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Frugality and language barrier undermine spring break safety

By Dani Frank, Editorial Editor

Generally when a person needs their computer fixed, has lost their purse or needs general information, they can place a call and receive an answer. Customer service, the police or a quick call to 411 are usually the go-to sources of assistance. So what to do when the person pioneering you on a 20-hour bus ride speaks no English, his superior speaks fractured English, and you are in Orlando, FL, with no wallet? Funny you should ask, because this exact thing happened to my friend last week while we were traveling together.

The first order of business would be explaining the purpose of riding a bus from New York City to Orlando. At a total of $30, compared to a one-way airline ticket of around $180, the prospect of being cramped in a bus seat for almost an entire day is slightly more appealing. But ultimately, this is a lesson in why shelling out the extra $150 would have meant avoiding riding on a bus reeking of feces, full of smelly babies and populated by people who decide eating Popeye's and Arby's meals on a 20-hour bus ride is a wise decision.

 Secondly, you may ask why no one was able to speak English. Choosing your transportation method through the Internet and using cost as your only manner of discretion may result in a bus company owned and operated by Chinese Americans. Through the website Go to Bus, we were placed on the Sky Express. Considering the name of the bus is not Fung Wah, and that reviews of the bus did not mention the language barrier, one would not have expected that designated stops would be announced by the bus unceremoniously pulling over. Better yet, the time the bus would stop for was indicated only by a showing of two hands held up twice.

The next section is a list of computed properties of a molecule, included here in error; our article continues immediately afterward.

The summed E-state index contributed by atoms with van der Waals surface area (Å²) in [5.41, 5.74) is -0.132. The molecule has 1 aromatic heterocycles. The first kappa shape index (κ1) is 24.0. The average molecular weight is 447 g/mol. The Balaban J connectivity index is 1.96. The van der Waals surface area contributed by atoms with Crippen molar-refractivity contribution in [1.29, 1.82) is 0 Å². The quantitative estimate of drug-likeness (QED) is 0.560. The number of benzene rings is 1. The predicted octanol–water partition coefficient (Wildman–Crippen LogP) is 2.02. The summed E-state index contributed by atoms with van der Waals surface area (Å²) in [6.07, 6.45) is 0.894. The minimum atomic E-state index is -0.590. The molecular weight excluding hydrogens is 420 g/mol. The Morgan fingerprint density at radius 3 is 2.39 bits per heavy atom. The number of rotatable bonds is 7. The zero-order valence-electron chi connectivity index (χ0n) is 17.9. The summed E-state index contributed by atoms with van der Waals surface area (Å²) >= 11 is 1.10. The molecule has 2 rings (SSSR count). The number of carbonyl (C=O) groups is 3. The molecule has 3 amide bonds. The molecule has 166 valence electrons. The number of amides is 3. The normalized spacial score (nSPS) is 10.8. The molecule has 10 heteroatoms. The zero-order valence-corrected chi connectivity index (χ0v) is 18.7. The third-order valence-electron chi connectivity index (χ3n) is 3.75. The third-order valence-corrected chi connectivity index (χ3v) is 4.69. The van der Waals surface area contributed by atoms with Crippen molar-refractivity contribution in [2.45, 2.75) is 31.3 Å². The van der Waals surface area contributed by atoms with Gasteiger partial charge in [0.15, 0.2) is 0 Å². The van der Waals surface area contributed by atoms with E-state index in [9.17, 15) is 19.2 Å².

With such helpful guides on our coastal journey, it seemed we would be sailing in smooth seas ahead. Not really.

Reaching and departing the bus in Orlando was all well, until my friend was about to pay for our taxi ride and found she did not have her wallet. After frantically searching through purses and luggage we surmised that it was either stolen or still on the bus. Now we have reached the crux of the matter: outsourcing and hiring unqualified workers for the sake of cutting costs.

Our first thought was to call the bus company. If the wallet were still on the bus, wouldn't it be either in the possession of the driver, once the bus had been cleaned off, or have been left with the operator of the depot? A call to the first number listed on the number yielded no answer. The second number yielded a woman who was unaware of what was meant by "wallet", and claimed it impossible to reach the driver. Wouldn't this be one of the most basic abilities of a bus company, being able to reach their driver? Apparently paying $30 for a ride does not an effective bus company yield.

The ending to this tale of woe is largely predictable, with the wallet never found. Speaking with the operators of the Orlando and New York bus depots was also unhelpful. Every employee of the Sky Express Company was only able to produce fractured English and was not able to completely comprehend our predicament. If the staff were utterly unhelpful with a problem of a lost wallet, what would be the outcome if a passenger had suffered a seizure or heart attack? The wallet issue was solved by loaning money, frantic calls to banks and replacing identification calls.  One can only wonder how a more serious issue would be handled, if at all.

With our economy suffering the effects of outsourcing and people across the ocean completing jobs for American companies, this is a small example of the pitfalls in hiring unqualified employees to fulfill a job for lower wages. Paying employees who can barely understand English is a lower cost than employees who can actually assist in finding a lost wallet or solving a problem of larger consequence. Should the ability to travel at such a low price be at the cost of customer service, safety and general comfort? If you're traveling with Sky Express, it will be.

My lesson learned in this entire situation, besides being so cheap -- and not to pay $40 in exchange for two Long Island iced teas and two shots of an unidentified blue liquid -- has been to put customer service and efficiency above frugality. Worry about being cost efficient, and aim for a travel method with employees who can speak your language.

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